I know all this because I ride Caltrain daily. I feel fairly confident in saying that Solnit does not.
I met a guy who lives at 24th and Valencia [Street]. He says the Wi-Fi signal on the buses is so powerful that when the Google bus pulls up in front of his house, it uses all the broadband and his Wi-Fi signal crashes. And that’s like a tiny thing that happens to one guy, but it signifies, “We are so mighty, we are crushing your reality.”
Or maybe what it signifies is “there are a limited number of bands available for wi-fi.”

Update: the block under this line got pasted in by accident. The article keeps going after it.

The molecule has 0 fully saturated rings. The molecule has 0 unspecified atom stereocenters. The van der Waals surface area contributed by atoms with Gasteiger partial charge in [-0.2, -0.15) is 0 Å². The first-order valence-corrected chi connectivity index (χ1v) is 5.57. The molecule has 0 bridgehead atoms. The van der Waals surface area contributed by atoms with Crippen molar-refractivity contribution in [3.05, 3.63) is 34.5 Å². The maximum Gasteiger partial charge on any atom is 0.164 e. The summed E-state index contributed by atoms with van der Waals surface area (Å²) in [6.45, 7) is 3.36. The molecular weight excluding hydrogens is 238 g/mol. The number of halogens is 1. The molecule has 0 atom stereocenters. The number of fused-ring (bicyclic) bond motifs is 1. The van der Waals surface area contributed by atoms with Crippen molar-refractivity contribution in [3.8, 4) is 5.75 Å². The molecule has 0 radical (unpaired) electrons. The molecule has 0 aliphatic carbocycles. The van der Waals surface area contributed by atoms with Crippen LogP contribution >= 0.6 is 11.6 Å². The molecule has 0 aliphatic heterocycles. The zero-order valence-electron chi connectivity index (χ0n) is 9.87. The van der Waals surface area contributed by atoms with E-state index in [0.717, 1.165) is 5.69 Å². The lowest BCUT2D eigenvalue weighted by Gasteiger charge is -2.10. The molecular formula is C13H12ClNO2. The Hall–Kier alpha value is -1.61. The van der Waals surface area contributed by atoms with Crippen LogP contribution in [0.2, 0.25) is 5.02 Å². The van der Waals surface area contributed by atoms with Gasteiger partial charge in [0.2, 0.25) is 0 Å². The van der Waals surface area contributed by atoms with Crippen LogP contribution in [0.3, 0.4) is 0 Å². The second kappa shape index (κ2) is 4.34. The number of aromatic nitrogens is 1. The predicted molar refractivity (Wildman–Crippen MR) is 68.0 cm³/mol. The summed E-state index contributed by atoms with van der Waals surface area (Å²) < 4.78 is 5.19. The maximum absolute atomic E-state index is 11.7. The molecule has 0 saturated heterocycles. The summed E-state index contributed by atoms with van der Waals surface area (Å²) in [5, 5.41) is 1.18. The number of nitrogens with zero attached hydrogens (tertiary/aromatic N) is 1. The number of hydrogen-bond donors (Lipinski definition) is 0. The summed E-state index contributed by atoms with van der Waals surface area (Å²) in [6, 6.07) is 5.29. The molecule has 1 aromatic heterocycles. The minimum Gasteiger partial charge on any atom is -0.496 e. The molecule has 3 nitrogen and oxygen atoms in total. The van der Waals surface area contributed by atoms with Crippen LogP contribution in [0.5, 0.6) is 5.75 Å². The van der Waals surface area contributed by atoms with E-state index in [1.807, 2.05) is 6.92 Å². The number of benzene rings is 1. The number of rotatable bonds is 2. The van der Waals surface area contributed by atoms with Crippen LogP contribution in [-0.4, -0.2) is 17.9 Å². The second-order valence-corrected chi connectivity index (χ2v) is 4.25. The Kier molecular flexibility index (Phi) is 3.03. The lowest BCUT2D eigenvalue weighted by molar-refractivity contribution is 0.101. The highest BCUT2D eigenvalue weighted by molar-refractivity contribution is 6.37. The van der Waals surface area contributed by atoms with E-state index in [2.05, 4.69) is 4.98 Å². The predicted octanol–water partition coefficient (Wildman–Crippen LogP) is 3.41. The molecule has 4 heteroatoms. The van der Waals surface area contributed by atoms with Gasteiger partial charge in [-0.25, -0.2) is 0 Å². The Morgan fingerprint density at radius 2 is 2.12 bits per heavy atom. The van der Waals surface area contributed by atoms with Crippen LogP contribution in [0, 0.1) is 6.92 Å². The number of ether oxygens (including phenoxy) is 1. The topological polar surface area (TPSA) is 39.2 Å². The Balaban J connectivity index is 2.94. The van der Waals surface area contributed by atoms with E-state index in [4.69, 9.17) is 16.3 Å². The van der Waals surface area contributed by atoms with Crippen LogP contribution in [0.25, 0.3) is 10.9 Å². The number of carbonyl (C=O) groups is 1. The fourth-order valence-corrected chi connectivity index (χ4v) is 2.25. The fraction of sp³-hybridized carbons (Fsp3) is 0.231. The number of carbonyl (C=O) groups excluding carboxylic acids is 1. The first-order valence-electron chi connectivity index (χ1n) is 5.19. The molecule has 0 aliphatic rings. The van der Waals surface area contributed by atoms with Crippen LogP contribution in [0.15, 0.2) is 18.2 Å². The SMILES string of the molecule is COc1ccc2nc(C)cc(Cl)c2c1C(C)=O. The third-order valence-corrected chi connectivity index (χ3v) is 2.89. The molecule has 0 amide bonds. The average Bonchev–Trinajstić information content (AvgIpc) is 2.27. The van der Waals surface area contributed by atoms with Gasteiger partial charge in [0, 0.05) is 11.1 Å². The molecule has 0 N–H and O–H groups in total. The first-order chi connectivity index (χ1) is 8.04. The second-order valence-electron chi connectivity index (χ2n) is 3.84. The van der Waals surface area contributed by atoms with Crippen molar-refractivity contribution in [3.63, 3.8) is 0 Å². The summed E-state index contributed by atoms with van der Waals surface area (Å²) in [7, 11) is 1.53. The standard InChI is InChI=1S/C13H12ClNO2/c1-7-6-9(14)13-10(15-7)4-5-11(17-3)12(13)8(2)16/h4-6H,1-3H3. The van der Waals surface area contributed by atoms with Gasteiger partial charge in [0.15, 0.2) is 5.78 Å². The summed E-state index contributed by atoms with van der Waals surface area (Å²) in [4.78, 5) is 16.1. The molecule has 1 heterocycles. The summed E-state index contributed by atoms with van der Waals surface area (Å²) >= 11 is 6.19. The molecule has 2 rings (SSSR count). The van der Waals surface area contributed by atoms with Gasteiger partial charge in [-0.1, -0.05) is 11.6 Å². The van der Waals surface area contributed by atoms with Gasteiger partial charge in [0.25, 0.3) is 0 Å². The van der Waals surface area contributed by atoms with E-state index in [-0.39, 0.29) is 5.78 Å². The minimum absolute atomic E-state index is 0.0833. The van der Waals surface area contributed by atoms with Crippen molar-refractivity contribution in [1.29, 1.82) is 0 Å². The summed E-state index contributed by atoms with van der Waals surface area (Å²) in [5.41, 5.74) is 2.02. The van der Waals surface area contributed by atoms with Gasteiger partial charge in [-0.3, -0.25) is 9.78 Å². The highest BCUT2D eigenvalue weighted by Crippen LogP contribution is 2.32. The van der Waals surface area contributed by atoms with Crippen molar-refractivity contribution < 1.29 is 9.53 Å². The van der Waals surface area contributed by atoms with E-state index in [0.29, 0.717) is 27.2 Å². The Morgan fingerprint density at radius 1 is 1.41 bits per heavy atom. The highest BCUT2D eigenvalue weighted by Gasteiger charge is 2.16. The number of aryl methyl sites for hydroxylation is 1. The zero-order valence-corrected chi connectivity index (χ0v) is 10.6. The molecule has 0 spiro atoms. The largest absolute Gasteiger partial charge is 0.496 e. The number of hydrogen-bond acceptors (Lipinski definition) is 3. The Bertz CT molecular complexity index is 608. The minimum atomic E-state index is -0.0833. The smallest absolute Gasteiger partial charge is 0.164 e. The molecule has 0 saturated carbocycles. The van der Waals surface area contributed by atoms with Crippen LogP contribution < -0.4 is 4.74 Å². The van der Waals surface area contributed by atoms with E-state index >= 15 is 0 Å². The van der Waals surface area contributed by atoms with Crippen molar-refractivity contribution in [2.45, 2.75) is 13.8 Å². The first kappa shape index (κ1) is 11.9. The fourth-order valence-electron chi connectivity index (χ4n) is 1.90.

But if you work 60 hours a week, you don’t have a lot of time for civic engagement. That’s part of what I object to with Silicon Valley. The people who work there have lots of money, but no time. On the one hand, they’re kind of lords of the earth economically because they’re paid better overall than any other industry. On the other hand, they’re working like field hands or coal miners. It’s like the bus comes to take the miners to the pit every day, and they do work these horrendous hours. Part of why they’re always sweetening the pill with all the gyms and saunas and gourmet food and ping-pong tables is you’re essentially living there. That’s your life. Meanwhile, there’s an old San Francisco of people who didn’t have lots of money, but who had lots of time to devote to activism and social services. People who worked a little on the side to make a living, and then devoted themselves to idealistic jobs. In an economy where everyone has to pay $4,000 a month minimum for housing, that doesn’t exist.